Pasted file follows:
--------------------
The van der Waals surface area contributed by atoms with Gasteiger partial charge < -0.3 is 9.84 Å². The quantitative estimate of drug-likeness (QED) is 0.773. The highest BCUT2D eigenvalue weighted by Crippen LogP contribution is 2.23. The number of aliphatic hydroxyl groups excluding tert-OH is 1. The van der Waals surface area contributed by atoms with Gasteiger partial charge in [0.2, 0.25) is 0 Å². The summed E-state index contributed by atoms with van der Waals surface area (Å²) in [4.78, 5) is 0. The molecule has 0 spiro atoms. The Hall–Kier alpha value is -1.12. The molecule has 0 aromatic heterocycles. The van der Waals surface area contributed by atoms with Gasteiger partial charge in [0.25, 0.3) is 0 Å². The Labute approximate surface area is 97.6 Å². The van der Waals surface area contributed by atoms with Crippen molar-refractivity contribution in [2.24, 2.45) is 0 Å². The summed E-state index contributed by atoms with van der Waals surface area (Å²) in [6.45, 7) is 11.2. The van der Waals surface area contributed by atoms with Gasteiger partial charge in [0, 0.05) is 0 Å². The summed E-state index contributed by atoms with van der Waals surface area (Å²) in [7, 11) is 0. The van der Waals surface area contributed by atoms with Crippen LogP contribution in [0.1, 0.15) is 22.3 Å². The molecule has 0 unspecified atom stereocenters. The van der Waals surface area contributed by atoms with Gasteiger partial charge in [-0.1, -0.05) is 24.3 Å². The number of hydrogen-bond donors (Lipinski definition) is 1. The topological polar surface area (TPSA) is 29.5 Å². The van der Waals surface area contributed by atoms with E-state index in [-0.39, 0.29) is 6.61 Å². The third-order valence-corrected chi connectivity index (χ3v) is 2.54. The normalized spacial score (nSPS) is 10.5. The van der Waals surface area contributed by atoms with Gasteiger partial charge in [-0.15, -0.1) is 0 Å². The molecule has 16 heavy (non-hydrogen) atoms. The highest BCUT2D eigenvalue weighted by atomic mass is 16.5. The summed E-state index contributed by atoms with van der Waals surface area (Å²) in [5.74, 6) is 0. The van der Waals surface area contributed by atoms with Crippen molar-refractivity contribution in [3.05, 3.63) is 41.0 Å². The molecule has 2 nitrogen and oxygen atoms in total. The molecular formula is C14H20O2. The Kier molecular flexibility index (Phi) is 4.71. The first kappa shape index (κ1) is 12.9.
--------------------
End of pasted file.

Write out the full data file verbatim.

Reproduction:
The van der Waals surface area contributed by atoms with Gasteiger partial charge < -0.3 is 9.84 Å². The quantitative estimate of drug-likeness (QED) is 0.773. The highest BCUT2D eigenvalue weighted by Crippen LogP contribution is 2.23. The number of aliphatic hydroxyl groups excluding tert-OH is 1. The van der Waals surface area contributed by atoms with Gasteiger partial charge in [0.2, 0.25) is 0 Å². The summed E-state index contributed by atoms with van der Waals surface area (Å²) in [4.78, 5) is 0. The molecule has 0 spiro atoms. The Hall–Kier alpha value is -1.12. The molecule has 0 aromatic heterocycles. The van der Waals surface area contributed by atoms with Gasteiger partial charge in [0.25, 0.3) is 0 Å². The Labute approximate surface area is 97.6 Å². The van der Waals surface area contributed by atoms with Crippen molar-refractivity contribution in [2.24, 2.45) is 0 Å². The summed E-state index contributed by atoms with van der Waals surface area (Å²) in [6.45, 7) is 11.2. The van der Waals surface area contributed by atoms with Gasteiger partial charge in [0, 0.05) is 0 Å². The summed E-state index contributed by atoms with van der Waals surface area (Å²) in [7, 11) is 0. The van der Waals surface area contributed by atoms with Crippen LogP contribution in [0.1, 0.15) is 22.3 Å². The molecule has 0 unspecified atom stereocenters. The van der Waals surface area contributed by atoms with Gasteiger partial charge in [-0.1, -0.05) is 24.3 Å². The number of hydrogen-bond donors (Lipinski definition) is 1. The topological polar surface area (TPSA) is 29.5 Å². The van der Waals surface area contributed by atoms with E-state index in [-0.39, 0.29) is 6.61 Å². The third-order valence-corrected chi connectivity index (χ3v) is 2.54. The normalized spacial score (nSPS) is 10.5. The van der Waals surface area contributed by atoms with Gasteiger partial charge in [-0.15, -0.1) is 0 Å². The molecule has 16 heavy (non-hydrogen) atoms. The highest BCUT2D eigenvalue weighted by atomic mass is 16.5. The summed E-state index contributed by atoms with van der Waals surface area (Å²) in [5.74, 6) is 0. The van der Waals surface area contributed by atoms with Crippen molar-refractivity contribution in [3.05, 3.63) is 41.0 Å². The molecule has 2 nitrogen and oxygen atoms in total. The molecular formula is C14H20O2. The Kier molecular flexibility index (Phi) is 4.71. The first kappa shape index (κ1) is 12.9.